A young chicken and its caretaker in Vermont. Photo by Ambient Photography via Kathy Pintair

As spring arrives in Vermont, welcoming a long-awaited new season of life as the price of eggs has begun to skyrocket, Vermonters may have more than one reason this year to get into chick raising. backyard.

“Raising poultry like chicks, ducklings and goslings in your backyard can provide many benefits, such as fresh eggs, opportunities to connect with nature and an education for children and families,” said the Dr. Natalie Kwit, Vermont Public Health Veterinarian. Vermont Department of Health press release. “But it’s very important to take steps to help minimize the spread of disease.”

According to health officials, chickens can pose risks to human health, sometimes spreading harmful bacteria such as salmonella, campylobacter and E. coli through their meat or eggs, or spreading viruses such as bird flu, also known as bird flu.

Chickens can pose human health risks, sometimes spreading harmful bacteria such as salmonella, campylobacter and E. coli through their meat or eggs. Photo by Ambient Photography via Kathy Pintair

As families begin to take in new herds this year, officials say it’s important to know how to do so safely.

Infected birds can transmit bird flu viruses through their saliva, mucus and feces, according to the federal Centers for Disease Control and Prevention. Human infection with such viruses, although rare, can occur if these substances are introduced into the human body through a person’s eyes, nose or mouth, or by inhalation.

“The severity of illness in humans due to avian influenza virus infections ranges from no symptoms or mild illness to severe illness resulting in death,” the federal agency reported.

As families begin to take in new herds this year, officials say it’s important to know how to do so safely. Photo by Ambient Photography via Kathy Pintair

Poultry bacteria and viruses are most likely to cause serious illness in people with weakened immune systems, the elderly and children under 5, Kwit said.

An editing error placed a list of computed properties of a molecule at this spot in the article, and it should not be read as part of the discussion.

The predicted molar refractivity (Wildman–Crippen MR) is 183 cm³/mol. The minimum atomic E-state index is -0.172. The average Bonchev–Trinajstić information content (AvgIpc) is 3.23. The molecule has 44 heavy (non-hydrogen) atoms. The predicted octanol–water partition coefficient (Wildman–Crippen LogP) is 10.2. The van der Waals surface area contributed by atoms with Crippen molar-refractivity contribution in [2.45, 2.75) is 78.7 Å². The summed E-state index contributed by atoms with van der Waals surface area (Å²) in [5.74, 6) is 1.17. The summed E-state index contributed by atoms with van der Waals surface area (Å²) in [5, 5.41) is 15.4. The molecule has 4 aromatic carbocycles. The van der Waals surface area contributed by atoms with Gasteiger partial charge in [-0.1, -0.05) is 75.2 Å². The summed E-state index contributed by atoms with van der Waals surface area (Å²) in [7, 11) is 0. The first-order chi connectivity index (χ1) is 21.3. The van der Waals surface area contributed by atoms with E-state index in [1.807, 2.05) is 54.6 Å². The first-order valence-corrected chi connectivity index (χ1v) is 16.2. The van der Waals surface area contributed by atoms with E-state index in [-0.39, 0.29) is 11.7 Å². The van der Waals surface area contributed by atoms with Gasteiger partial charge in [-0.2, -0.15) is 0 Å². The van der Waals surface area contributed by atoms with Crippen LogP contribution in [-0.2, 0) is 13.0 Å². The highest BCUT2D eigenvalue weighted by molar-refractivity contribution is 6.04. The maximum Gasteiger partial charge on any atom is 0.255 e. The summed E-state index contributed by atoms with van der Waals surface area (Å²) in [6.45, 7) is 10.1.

To prevent the spread of disease from backyard chickens, the Vermont Department of Health and Centers for Disease Control offer a number of recommendations: supervise children around poultry, avoid touching the face or mouth after handling poultry or eggs, and ensure that anyone handling poultry or eggs washes their hands thoroughly afterwards.

“It’s really helpful to have adults supervising children, especially young children, on handwashing,” Kwit said, because children are generally “not as good at hand hygiene as adults and put their hands in their mouths more often.

The Department of Health also recommends thorough and regular cleaning of chicken coops and equipment, and keeping all equipment used to care for poultry – including the shoes that people wear near the chicken coop – out of the way. outside the home and away from areas where human food is prepared. Equipment such as cages and food or water containers should always be cleaned outdoors with a hose, rather than in a kitchen sink or tub indoors.

Photo by Ambient Photography via Kathy Pintair

“One of the main purposes for which people keep backyard flocks is to have fresh eggs,” Kwit said, “and there are some ways to minimize the risk of exposure to harmful bacteria by handling these eggs and cooking with them”.

Frequent cleaning of chicken coops and regular egg collection help ensure that bacteria doesn’t build up on eggshells over time, Kwit said. When preparing eggs for eating, do not wash the eggs with water, as bacteria can sometimes enter the eggs through their porous shells, but instead use a brush to gently sweep the debris from the eggs. Refrigerating eggs and cooking them thoroughly are other ways to minimize the risk of bacterial infection, she said.

“If you keep your animals healthy, you also keep the people who own them healthy,” Kwit said.

Vermont Agriculture, Food and Markets Agency officials say one of the best ways to keep poultry healthy is to prevent contact between chickens and wild waterfowl, like ducks, which are often carriers of bird flu.

“Anyone involved in poultry production – from small backyard cooperatives to large commercial producers – should review their biosecurity plans and activities to ensure the health of their birds,” agricultural agency officials said.

Raising chickens “is really a fantastic thing — and more popular these days, especially in small states like ours — that can really connect people with the environment,” Kwit said, “We just want people do it safely.”

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